I assume that we all know how encouraging it is when you are handsomely rewarded for putting in your best efforts to deal with something complex. Those specializing in marketing, arts and designing, and academic learners in universities can attest to this. Though it is never visible to the plain eye and coupled with a duping smile, I tell you it is really tense inside the soul, like it’s on fire! It is a tough battle that pits the mind against the body to craft the perfect intellect skill at all costs. This is why devotees are willing to forego whatever life comforts to endure the cold and sleepless nights, take bitter foods, and forego leisure to put their mind skill to perfection.
In this piece, I talk about the personal experience in fighting for academic excellence which has been a tooth and nail affair. Since my early days of school, I have been moulded to believe that achievement in academic life is when you score impressive grades from exams and assignments. I am still battling it out at the university where things are rather tough, more intricate, and unyielding. Put it simply, it is the survival of the fittest as I have heard stories of many who have thrown up the towels because of the frustrations. To me, It has both been an extraordinary fight to reach here and more than special because doing two masters at once is no easy feat but I wanted to challenge my mental aptitude.
Year in and year out, I make sure that I do things in the right and expected way, cross-checking each assignment more than five times to ensure that no grammatical error could cost me any marks. Given the amount of time and skills invested in an assignment, I tend to hold my head high, expecting maximum grades but because I expected near-perfection, I end up sad if I don’t score the anticipated marks. Like it is always said that too much expectations often lead to disappointments, I always sob over myself for being too expectant and so success-oriented while blindly-believing that I did my best and hence I deserved better while forgetting that my instructors know far better than I am. Sometimes I thought that maybe it’s their bias towards me, but I have always been wrong with that way of thinking.
When the frustration becomes too much to swallow, I hit my lecturers’ email demanding for a one-on-one meeting to seek clarifications on what could have possibly gone amiss. During such meetings, it’s challenging to control my sentiments but I try to show a sense of understanding even though deep inside my mind is boiling with anger and feel like lashing out to the lecturer for diminishing my chances at getting the ‘perfect’ grades. When the lecturer becomes unyielding, I console myself and promise that I will make up for the missed scores during the final exam, and it always paid off.
I remember taking one extreme measure during my bachelor’s degree when my final coursework tally was way below the expectations and after realizing getting an A grade would be impossible, I purposely skipped the final exam. In the subsequent year, I registered for the same course unit, started afresh and in the end, I earned the A grade. See? It paid off. That wasn’t luck, It was the fruit of perseverance and believing that I deserved better, so I worked for it.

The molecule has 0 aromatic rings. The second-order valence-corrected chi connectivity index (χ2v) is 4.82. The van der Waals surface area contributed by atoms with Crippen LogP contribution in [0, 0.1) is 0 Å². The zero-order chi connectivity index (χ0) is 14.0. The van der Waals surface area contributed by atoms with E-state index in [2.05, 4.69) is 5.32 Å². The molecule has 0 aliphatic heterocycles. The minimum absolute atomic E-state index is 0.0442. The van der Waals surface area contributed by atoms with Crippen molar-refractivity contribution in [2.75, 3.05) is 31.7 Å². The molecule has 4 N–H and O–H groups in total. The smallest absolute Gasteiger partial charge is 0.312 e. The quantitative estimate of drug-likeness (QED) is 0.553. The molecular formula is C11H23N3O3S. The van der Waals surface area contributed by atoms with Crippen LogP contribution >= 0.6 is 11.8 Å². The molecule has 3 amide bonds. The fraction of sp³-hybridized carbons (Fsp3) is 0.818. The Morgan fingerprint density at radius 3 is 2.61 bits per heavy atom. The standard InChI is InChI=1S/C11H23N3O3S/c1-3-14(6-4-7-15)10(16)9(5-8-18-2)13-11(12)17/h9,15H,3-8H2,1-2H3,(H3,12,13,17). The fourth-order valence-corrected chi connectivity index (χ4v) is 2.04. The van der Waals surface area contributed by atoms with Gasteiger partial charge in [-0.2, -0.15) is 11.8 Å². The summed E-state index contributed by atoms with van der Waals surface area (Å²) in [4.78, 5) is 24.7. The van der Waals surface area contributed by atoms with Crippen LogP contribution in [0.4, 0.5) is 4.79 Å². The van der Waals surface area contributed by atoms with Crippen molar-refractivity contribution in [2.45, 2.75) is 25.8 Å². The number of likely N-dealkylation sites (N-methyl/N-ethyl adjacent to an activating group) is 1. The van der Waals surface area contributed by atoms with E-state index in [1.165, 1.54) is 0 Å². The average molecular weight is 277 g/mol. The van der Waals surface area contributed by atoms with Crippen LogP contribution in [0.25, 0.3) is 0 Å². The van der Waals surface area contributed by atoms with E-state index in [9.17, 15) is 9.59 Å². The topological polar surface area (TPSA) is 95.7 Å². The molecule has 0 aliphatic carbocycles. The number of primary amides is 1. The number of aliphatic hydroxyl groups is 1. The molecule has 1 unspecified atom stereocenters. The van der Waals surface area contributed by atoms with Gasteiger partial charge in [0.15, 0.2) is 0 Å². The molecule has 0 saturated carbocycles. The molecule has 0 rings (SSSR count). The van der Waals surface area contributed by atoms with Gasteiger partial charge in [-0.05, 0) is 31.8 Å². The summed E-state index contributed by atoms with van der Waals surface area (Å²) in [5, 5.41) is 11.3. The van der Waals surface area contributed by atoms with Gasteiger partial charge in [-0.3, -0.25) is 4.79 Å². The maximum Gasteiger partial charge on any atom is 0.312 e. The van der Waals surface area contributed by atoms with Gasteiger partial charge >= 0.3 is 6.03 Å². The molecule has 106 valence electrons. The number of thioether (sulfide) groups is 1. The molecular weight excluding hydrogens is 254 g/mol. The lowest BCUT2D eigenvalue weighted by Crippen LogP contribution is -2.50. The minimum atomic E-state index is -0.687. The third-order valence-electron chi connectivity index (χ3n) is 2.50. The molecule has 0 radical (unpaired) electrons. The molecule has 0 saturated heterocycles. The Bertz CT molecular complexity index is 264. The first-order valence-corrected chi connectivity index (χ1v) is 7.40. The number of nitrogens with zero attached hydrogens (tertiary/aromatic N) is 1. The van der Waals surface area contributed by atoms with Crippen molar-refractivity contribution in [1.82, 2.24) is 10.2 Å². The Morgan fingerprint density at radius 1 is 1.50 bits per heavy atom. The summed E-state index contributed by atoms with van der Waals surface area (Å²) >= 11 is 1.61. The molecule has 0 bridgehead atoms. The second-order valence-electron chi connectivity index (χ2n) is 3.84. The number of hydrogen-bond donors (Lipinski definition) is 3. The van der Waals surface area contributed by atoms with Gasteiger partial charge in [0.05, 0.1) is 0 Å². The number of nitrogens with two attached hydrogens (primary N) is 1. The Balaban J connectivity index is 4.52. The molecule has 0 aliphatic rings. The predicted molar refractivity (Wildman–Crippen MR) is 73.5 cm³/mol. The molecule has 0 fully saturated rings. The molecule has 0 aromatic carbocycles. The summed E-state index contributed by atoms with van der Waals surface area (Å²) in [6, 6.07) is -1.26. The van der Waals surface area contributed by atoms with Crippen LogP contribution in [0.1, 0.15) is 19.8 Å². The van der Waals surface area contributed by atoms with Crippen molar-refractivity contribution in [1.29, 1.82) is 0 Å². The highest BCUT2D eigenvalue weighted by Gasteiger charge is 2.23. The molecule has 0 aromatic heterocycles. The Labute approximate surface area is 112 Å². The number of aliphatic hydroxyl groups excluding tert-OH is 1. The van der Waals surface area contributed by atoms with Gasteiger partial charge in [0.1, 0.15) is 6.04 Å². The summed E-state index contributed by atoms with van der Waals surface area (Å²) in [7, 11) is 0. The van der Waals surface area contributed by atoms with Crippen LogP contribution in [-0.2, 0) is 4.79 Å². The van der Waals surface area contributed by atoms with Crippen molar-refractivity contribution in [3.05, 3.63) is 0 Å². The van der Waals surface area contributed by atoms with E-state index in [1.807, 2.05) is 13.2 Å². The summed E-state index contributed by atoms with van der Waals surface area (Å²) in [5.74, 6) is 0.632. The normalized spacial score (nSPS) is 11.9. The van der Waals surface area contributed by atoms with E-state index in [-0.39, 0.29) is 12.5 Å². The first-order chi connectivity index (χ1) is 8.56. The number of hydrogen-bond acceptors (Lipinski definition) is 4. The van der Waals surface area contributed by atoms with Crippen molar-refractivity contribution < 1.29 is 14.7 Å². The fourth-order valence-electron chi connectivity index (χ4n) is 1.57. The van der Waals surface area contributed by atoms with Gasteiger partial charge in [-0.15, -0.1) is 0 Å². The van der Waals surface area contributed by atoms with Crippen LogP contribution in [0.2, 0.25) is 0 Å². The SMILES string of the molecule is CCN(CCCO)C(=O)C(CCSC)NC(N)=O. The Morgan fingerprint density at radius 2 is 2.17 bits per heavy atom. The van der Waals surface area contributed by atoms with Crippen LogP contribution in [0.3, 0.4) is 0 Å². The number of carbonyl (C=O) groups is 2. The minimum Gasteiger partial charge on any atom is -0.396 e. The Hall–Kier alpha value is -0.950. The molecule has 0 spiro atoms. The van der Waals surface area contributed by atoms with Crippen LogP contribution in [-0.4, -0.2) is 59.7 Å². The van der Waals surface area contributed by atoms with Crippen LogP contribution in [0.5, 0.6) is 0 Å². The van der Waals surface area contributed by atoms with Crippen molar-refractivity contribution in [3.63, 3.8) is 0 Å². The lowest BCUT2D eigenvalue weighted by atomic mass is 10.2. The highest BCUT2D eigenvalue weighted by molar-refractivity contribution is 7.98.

One may ask what could be my motivation for taking some extreme academic decisions? Well, one of my ambitions is to become a university lecturer and preferably, a professor. Such a calling requires the attainment of exceptional academic achievements and one of the ways of attaining them is by scoring exceptional grades during your study days. The transcripts need to have superior grades for your future employers to be convinced of your educated understanding in your area of expertise.
Not only am I fighting to seal future employment duties, I also realized that good grades always encouraged me to achieve more. The more I score the expected grades, the more I was encouraged to work even harder to exceed prior efforts. Sometimes I judge myself based on my academic performance to measure the ability to make good decisions based on learned expertise and if I perform below par, I will emotionally punish myself by maintaining a self-guilt stance while reminding myself that I should have done better. My mind will never be at peace until I show signs of academic improvement.
In life, improvement inspires us to go further than initially planned. Say you are on a very long trip to the unknown. When you cross over the rugged terrains and see some remarkable landscapes ahead, you are motivated to keep trekking. That is now how the academic battle is. The better the grades, the further you keep climbing the academic ranks. If I perform better at my Master’s degree, I may be motivated to also pursue a PhD but I wouldn’t have reached here had I not put pressure on my inner person to do more for better grades. I always believe that the results of doing something should reflect the value and amount of resources – time, money, and prowess – invested at the start.